The occasional, often ill-considered thoughts of a Roman Catholic permanent deacon who is ever grateful to God for his existence. Despite the strangeness we encounter in this life, all the suffering we witness and endure, being is good, so good I am sometimes unable to contain my joy. Deo gratias!

Monday, October 15, 2012

Homily: 28th Sunday in Ordinary Time

Readings: Wis 7:7-11; Ps 90:12-17; Heb 4:12-13; Mk 10:17-30

One hot summer day in 1941, in the infamous death camp of Auschwitz, ten prisoners were sentenced to die by starvation in retaliation for an escape. One of the ten had a wife and children, so a 47-year-old Polish, Franciscan priest offered himself in his place. The man's number was crossed off the list and the priest's inserted: number 16670. That very day ten men entered the starvation bunker, just an underground pit -- no light, no air, no food, no clothing, nothing…nothing but the love of God radiating from one simple man.

Two weeks later, to make room for others, the priest was injected with a fatal dose of carbolic acid. The next day, on the feast of the Assumption, his wasted body was burned in a furnace. 30 years ago this week, Pope John Paul II canonized this man, St. Maximilian Kolbe. St. Maximilian lived the Gospel message of love to the fullest, conforming his will to God’s, regardless of the consequences. He answered God’s radical call personally, and without question.

Only a few are called to witness to God's love as martyrs, although their numbers have increased greatly in recent years. But we’re all called to witness, to lead Christian lives in the circumstances in which God places us.

Sometimes the Gospel message almost knocks us flat with its firm but unmistakably clear demands. Sometimes it shakes the very foundation of our world, turning everything we believe in upside down. Sometimes it forces us to question the honesty and depth of our response to God’s personal call, placing our lives into stark contrast with the lives we’re called to lead.

Today's Gospel passage contains just this kind of disturbing message. I know you heard it.

"It is easier for a camel to pass through a needle's eye than for a rich man to enter the kingdom of God."

Even allowing for hyperbole, the exaggeration so common in Jewish speech and writing in Jesus' day, it’s still quite a statement. And like so many of Jesus' words, it’s frequently misunderstood, misinterpreted and misapplied.

Some Christians, in an attempt to soften the metaphor and open Heaven's door a little wider, claim that the Needle's Eye was really the name of a small gate in Jerusalem's walls. But, so far as we can determine, this has little basis in fact; and, anyway, it misses the entire point of what Jesus is telling us.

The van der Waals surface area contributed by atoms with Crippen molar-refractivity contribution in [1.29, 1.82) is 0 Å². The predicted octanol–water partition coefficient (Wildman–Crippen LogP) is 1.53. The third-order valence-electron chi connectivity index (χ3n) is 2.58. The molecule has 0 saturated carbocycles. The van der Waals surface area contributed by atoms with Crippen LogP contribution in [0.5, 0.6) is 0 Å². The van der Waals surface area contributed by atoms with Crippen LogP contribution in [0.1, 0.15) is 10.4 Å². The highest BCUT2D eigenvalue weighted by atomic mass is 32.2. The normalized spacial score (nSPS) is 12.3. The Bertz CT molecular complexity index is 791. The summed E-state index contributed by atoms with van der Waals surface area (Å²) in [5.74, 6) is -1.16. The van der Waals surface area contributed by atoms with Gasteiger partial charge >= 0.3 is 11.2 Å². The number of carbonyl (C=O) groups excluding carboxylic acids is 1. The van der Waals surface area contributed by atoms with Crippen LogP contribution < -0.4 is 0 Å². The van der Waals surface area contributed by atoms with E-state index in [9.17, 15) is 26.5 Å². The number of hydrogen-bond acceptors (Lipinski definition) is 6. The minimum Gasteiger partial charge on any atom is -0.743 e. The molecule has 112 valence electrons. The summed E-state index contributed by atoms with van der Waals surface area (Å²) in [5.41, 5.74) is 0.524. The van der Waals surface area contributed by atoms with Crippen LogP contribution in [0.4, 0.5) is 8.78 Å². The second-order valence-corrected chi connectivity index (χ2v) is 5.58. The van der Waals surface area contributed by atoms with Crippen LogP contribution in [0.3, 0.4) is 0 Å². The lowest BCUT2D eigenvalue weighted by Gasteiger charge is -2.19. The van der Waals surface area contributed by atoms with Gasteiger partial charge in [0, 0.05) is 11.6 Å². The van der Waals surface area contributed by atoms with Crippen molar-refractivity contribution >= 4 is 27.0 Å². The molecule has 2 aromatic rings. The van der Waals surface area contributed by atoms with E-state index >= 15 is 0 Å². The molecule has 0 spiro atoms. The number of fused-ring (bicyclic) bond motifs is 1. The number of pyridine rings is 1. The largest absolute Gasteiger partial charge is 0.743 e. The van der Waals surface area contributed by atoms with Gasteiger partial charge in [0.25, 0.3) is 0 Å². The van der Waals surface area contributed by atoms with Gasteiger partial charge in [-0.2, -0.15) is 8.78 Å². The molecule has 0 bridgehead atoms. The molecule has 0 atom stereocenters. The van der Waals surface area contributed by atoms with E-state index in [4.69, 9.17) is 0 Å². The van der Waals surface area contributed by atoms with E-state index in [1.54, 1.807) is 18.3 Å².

Others take the opposite extreme. Jesus, they claim, says material wealth is the great disqualifier, that only the poor can enter the Kingdom of God. This, too, misses the point. It also ignores the relationships Jesus had with many who were certainly not poor.

Do you remember Zacchaeus, in Luke's Gospel – and how he proclaimed, "Lord, I give the poor half of my goods." Not all...but half. And still Jesus tells him, "Today salvation has come to this house."

And does Jesus tell His friends, Lazarus, Mary and Martha to dispossess themselves? Does He tell Nicodemus or Joseph of Arimathea that they’re excluded from the kingdom because of their wealth?

Even John the Baptist, dressed in animal skins and eating only honey and locusts, told the crowd, "If you have two coats, give"

So is Jesus trying to confuse us? Or do His words betray a deeper meaning, something not so obvious when taken out of the context of His teaching?  What did his words mean to these Jewish disciples? What exactly did Jesus have in mind? And what does it all mean to us today?

First of all, it's little wonder the disciples were shocked by what they’d heard, for Jesus had just contradicted a powerful and long-standing Jewish tradition, one in which wealth was seen as a sign of God's favor. The patriarchs, Abraham, Isaac and Jacob, were all wealthy men, blessed by God who enriched those He loved. And hadn’t Moses promised the Chosen People that if they obeyed God they’d prosper in a promised land where they’d lack nothing?